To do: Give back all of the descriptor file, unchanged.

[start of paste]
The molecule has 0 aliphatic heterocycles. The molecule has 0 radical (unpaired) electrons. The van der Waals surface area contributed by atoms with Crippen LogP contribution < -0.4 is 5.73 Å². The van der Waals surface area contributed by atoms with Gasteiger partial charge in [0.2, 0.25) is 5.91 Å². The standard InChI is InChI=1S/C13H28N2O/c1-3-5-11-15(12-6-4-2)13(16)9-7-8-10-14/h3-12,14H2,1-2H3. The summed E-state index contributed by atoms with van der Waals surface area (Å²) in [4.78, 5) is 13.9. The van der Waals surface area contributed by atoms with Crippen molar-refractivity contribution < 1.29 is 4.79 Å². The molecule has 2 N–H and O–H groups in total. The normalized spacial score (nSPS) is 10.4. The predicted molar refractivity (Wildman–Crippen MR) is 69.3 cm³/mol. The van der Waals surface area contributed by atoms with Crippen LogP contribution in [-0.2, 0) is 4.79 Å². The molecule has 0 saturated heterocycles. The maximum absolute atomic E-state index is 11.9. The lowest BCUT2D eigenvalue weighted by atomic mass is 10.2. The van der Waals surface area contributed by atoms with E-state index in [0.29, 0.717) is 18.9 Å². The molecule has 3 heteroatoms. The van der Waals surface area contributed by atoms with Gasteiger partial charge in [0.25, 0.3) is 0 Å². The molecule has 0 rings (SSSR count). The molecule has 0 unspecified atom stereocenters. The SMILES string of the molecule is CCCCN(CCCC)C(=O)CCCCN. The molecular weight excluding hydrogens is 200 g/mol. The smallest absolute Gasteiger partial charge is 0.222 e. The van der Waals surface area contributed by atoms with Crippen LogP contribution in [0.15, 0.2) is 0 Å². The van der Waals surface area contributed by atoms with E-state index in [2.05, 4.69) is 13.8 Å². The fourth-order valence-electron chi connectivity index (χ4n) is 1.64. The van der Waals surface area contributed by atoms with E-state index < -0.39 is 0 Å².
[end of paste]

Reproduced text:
The molecule has 0 aliphatic heterocycles. The molecule has 0 radical (unpaired) electrons. The van der Waals surface area contributed by atoms with Crippen LogP contribution < -0.4 is 5.73 Å². The van der Waals surface area contributed by atoms with Gasteiger partial charge in [0.2, 0.25) is 5.91 Å². The standard InChI is InChI=1S/C13H28N2O/c1-3-5-11-15(12-6-4-2)13(16)9-7-8-10-14/h3-12,14H2,1-2H3. The summed E-state index contributed by atoms with van der Waals surface area (Å²) in [4.78, 5) is 13.9. The van der Waals surface area contributed by atoms with Crippen molar-refractivity contribution < 1.29 is 4.79 Å². The molecule has 2 N–H and O–H groups in total. The normalized spacial score (nSPS) is 10.4. The predicted molar refractivity (Wildman–Crippen MR) is 69.3 cm³/mol. The van der Waals surface area contributed by atoms with Crippen LogP contribution in [-0.2, 0) is 4.79 Å². The molecule has 0 saturated heterocycles. The maximum absolute atomic E-state index is 11.9. The lowest BCUT2D eigenvalue weighted by atomic mass is 10.2. The van der Waals surface area contributed by atoms with E-state index in [0.29, 0.717) is 18.9 Å². The molecule has 3 heteroatoms. The van der Waals surface area contributed by atoms with Gasteiger partial charge in [0.25, 0.3) is 0 Å². The molecule has 0 rings (SSSR count). The molecule has 0 unspecified atom stereocenters. The SMILES string of the molecule is CCCCN(CCCC)C(=O)CCCCN. The molecular weight excluding hydrogens is 200 g/mol. The smallest absolute Gasteiger partial charge is 0.222 e. The van der Waals surface area contributed by atoms with Crippen LogP contribution in [0.15, 0.2) is 0 Å². The van der Waals surface area contributed by atoms with E-state index in [2.05, 4.69) is 13.8 Å². The fourth-order valence-electron chi connectivity index (χ4n) is 1.64. The van der Waals surface area contributed by atoms with E-state index < -0.39 is 0 Å².